Revenue Procedure 2014-12 (the “Rev Proc”) which establishes a safe harbor for structure Federal Historic tax credit transactions provides guidance on the staging of capital contributions by the Historic Tax Credit investor. First, the Rev Proc requires that at least 20% of the tax credit investor’s aggregate capital contribution be contributed before the project is placed in service. In this vein at least 75% of the tax credit investor’s aggregate capital contribution must be fixed at the time of placement in service of the project. The effect of these two requirements of the Rev Proc is to limit the provision in the sponsor’s partnership agreement or master tenant agreement which would adjust the capital required to be contributed by the tax credit investor to 25% of the scheduled investor capital contribution of the tax credit investor. Finally the Rev Proc provides an example to illustrate that the tax credit investor’s expected fixed capital commitment may be conditioned upon the achievement of mutually agreed upon milestones (e.g., receiving National Park Service approvals, leasing the Building to tenants).
Revenue Procedure 2014—12 (the “Rev Proc”) issued by the Internal Revenue Service creates a safe harbor for investors in the Federal Historic Tax Credit. Traditionally the tax credit investor has obtained a guaranty with respect to the benefit of the Federal Historic tax credit from the sponsor of the transaction. However, the Rev Proc prohibits funded guarantees and certain “impermissible guarantees. “Impermissible” guarantees are defined as guarantees: (1) to insure the Investor’s ability to claim the historic tax credit, or the repayment of any portion of the Investor’s contribution due to inability to claim historic tax credit in the event the Internal Revenue Service (the “Service”) Service challenges all or a portion of the transactional structure of the Partnership; (2) that the Investor will receive Partnership distributions or (3) to pay the Investor’s costs or indemnify the Investor for the Investor’s costs if the Service challenges the Investor’s claim of the historic tax credit. The Rev Proc defines permitted guarantees as guarantees: (1) for the performance of any acts necessary to claim the historic tax credit; (2) for the avoidance of any act (or omissions) that would cause the Partnership to fail to qualify for the historic tax credits or that would result in a recapture of historic tax credit; and, (3) that are not described as impermissible guarantees . The Rev Proc also provides the following as examples of unfunded guarantees permitted: completion guarantees, operating deficit guarantees, environmental indemnities, and financial covenants.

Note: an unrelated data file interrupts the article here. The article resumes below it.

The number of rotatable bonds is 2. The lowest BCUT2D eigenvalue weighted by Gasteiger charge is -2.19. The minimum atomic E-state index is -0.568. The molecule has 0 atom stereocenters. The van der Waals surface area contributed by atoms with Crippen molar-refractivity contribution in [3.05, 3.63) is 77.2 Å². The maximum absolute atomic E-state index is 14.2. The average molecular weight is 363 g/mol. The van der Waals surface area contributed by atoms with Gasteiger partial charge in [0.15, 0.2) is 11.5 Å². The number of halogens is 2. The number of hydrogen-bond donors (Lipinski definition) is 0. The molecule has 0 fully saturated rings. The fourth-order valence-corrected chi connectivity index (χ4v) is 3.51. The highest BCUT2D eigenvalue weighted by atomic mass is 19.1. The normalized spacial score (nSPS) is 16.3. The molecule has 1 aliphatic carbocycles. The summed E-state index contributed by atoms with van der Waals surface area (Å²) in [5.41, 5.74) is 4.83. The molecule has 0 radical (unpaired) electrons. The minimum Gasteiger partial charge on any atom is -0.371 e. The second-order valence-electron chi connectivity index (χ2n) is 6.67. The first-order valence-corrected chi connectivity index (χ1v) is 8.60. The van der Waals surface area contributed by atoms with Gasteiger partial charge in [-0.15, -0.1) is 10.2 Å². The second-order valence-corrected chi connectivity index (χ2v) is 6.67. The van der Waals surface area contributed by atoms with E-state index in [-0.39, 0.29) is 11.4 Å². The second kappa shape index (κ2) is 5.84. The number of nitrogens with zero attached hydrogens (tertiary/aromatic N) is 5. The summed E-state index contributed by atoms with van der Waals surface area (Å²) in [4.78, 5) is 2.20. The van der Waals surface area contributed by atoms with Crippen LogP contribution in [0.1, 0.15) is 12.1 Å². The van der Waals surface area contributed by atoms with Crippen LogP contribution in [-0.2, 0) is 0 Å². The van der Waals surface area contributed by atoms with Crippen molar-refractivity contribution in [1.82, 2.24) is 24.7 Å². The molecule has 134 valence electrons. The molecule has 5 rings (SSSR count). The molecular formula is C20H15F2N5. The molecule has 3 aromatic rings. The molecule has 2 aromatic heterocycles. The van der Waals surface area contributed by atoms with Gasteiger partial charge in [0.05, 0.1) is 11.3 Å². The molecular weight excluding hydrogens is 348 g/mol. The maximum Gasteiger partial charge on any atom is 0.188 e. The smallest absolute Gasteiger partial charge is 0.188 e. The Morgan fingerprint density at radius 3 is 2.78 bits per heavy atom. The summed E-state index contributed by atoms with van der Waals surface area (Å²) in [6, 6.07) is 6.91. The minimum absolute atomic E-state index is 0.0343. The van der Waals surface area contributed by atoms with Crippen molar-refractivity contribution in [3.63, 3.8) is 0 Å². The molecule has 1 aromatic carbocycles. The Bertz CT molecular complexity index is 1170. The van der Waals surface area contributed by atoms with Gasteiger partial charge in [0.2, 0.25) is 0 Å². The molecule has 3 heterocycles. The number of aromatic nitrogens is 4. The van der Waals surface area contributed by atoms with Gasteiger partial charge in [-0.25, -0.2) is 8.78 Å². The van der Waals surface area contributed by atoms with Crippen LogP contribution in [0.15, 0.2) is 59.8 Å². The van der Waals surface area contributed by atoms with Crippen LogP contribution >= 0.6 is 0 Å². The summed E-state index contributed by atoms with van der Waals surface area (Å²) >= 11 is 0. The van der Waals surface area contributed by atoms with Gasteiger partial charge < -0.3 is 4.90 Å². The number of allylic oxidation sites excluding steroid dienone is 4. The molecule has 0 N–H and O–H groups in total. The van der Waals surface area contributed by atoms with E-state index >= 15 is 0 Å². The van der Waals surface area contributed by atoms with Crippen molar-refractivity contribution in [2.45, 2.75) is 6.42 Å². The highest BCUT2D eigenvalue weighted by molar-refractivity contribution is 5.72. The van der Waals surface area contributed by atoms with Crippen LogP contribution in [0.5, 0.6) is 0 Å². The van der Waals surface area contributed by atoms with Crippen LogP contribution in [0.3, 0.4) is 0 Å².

Revenue Procedure 2014—12 (the “Rev Proc”) issued by the Internal Revenue Service creates a safe harbor for investors in the Federal Historic Tax Credit. It is anticipated that in the aftermath of the Rev Proc changes will be made in the underwriting and structuring of Federal Historic Tax Credit transactions. The Rev Proc requires that a tax credit investor receive reasonably anticipated value, exclusive of tax benefits, as a result of its investment in developer partnership or master tenant. The issue of value may be satisfied by the traditional preferential return although a preferential return cannot be guaranteed and must be dependent upon the success of the project. With respect to the back end, the Rev. Proc prohibits an option to the developer to purchase the Investor’s interest but does permit the traditional “put” right of the tax credit investor to sell its interest to the sponsor as long as the sale is for not more than the fair market of the value of the investor’s interest and the tax credit investor does not abandon its interest. Accordingly it appears that the traditional preferred return to the tax credit investor and the investor “put” right are preserved by the Rev. Proc provided that the preferred return is not guaranteed and the economic interest of the tax credit investor is not reduced by “unreasonable” fees and expenses which would distort the economic benefit to the tax credit investor.